Health Department meets standard
By Phyllis Moore
Published in News on July 23, 2014 1:46 PM
The Wayne County Health Department has been re-accredited by the North Carolina Local Health Department Accreditation Board.
The status must be renewed every four years.
The local department received its first accreditation in 2009.
Prior to 2008, it was done voluntarily and Wayne County was among those that participated in that capacity. Then it became a mandatory requirement of the state for health departments to go through the accreditation process, said Health Director Davin Madden.
"The law required everyone go through the initial accreditation process by no later than 2014," Madden said. "The national model, it's voluntary but their model is actually developed off the North Carolina model."
The new accreditation format was developed in 2009 when the state Division of Public Health and the N.C. Association of Local Health Directors created a mandatory, standards-based system for accrediting local departments throughout the state.
The process examines department policies and procedures in all program areas, with 41 benchmarks and 148 individual activities on the list of requirements. A health department must have a compliance rate of 95 percent or higher to receive accreditation status.
Wayne County's score was 97 percent, Madden said.
Departments that don't pass the benchmark with a successful 95 percent can be granted a conditional approval and are given 12 months to make corrections, he explained. Upon subsequent review, the department will either receive full accreditation -- if they miss no more than eight out of the 148 requirements -- or be considered unaccredited.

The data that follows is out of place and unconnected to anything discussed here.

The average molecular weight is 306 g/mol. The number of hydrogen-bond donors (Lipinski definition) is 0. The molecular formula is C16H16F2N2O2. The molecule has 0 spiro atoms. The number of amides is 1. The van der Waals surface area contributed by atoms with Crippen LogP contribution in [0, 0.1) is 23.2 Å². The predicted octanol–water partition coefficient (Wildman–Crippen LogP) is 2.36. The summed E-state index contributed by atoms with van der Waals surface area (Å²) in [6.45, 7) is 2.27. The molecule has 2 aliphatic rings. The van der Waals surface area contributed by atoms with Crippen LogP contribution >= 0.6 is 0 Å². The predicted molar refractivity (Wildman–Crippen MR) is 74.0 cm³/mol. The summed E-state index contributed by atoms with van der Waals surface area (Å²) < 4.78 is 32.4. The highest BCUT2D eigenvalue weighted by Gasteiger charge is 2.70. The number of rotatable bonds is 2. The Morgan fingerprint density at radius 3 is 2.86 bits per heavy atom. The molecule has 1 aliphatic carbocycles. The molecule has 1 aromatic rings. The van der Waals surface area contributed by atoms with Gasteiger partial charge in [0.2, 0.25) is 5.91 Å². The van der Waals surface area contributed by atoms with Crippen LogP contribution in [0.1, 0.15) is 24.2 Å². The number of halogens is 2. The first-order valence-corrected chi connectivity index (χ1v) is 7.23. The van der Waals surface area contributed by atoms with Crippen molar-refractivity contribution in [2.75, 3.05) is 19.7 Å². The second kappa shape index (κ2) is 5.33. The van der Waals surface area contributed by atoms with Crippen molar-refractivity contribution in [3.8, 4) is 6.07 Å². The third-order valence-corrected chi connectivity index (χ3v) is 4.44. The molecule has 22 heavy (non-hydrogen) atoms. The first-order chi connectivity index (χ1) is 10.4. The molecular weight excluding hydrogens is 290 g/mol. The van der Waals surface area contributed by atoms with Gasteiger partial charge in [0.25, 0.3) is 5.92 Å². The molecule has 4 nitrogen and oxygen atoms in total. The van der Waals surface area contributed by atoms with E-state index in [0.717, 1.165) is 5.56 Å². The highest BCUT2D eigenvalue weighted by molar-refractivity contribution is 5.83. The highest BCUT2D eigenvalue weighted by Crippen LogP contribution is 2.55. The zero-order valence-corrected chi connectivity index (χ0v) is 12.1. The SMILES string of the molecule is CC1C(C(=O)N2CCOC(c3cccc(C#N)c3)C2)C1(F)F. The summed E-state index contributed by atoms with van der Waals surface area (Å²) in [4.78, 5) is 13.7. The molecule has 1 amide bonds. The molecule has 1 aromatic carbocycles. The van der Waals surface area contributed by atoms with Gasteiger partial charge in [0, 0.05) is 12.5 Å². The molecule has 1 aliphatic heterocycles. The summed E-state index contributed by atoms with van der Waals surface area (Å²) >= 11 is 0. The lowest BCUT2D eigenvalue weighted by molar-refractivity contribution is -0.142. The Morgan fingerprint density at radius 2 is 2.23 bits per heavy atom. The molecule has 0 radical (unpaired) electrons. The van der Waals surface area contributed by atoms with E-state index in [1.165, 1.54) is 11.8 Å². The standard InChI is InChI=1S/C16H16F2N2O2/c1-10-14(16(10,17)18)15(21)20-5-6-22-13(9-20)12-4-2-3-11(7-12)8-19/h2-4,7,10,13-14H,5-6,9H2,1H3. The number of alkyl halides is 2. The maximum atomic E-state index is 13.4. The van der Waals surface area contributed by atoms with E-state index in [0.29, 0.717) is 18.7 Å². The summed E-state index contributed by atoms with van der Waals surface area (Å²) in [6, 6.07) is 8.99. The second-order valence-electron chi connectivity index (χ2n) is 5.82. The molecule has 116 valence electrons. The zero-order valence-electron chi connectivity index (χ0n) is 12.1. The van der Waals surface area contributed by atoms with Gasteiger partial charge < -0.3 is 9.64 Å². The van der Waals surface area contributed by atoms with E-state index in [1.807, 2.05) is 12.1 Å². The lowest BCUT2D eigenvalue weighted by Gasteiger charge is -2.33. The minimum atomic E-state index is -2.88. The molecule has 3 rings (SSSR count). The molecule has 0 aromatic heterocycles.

"Accreditation is an arduous process that ultimately demonstrates the high quality of services and commitment provided by our health department to their community," Madden said. "It's no easy task to accomplish the volume of measures required yearly over a four-year period, but our dedicated staff has made it happen and I am very proud of the work they do each and every day."
Because of the time and effort involved in achieving accreditation, it is a prestigious distinction, the health director said.
"It's a quality improvement tool that we have to go through, looking at all of our policies and procedures, making sure that you're engaging the public and our partners and using proper standards of care," he said. "It's kind of a recognition that we're doing a good job in providing the services and trying to work with the community to fulfill our mission with the partners.
"It's just a validation that the work that we're doing is paying off and we're meeting the standards."
Among the areas checked during the accreditation team's two-day site visit, Madden said, are communicable diseases, staff development and privacy issues.
"We were applauded for our efforts in how we monitored and responded to communicable diseases in the area," he said. "We were commended for staff development. We work hard to try to teach leadership and just build quality workers within the health department and have good skills.
"We have 130 employees, multiplied by the number of turnover that you have in a four-year period. Documentation is so important but it's also extremely strenuous."
The issue of privacy is multi-layered, he said.
"There were multiple things about privacy -- (they mentioned doors not being locked in our records room, but we have staff in there all the time monitoring the room," Madden said. "They come in and evaluate how your records room is kept, how you monitor records, all these things to protect patient information."
The accreditation process has been a very involved and time-consuming one for the health director, hired in the role in 2012.
"It's not just something that happens because we're here. It really does require us to be conscious about the way we're doing business," he said.
It was also a team effort, he said, recognizing the leadership of Director of Nursing Evelyn Coley, lead accreditation coordinator, and Administrative Assistant Star Baker, assistant coordinator.
"They did a fantastic job," he said. "It requires all the staff and coordinators to pull together to make sure we have all the policies and procedures in place."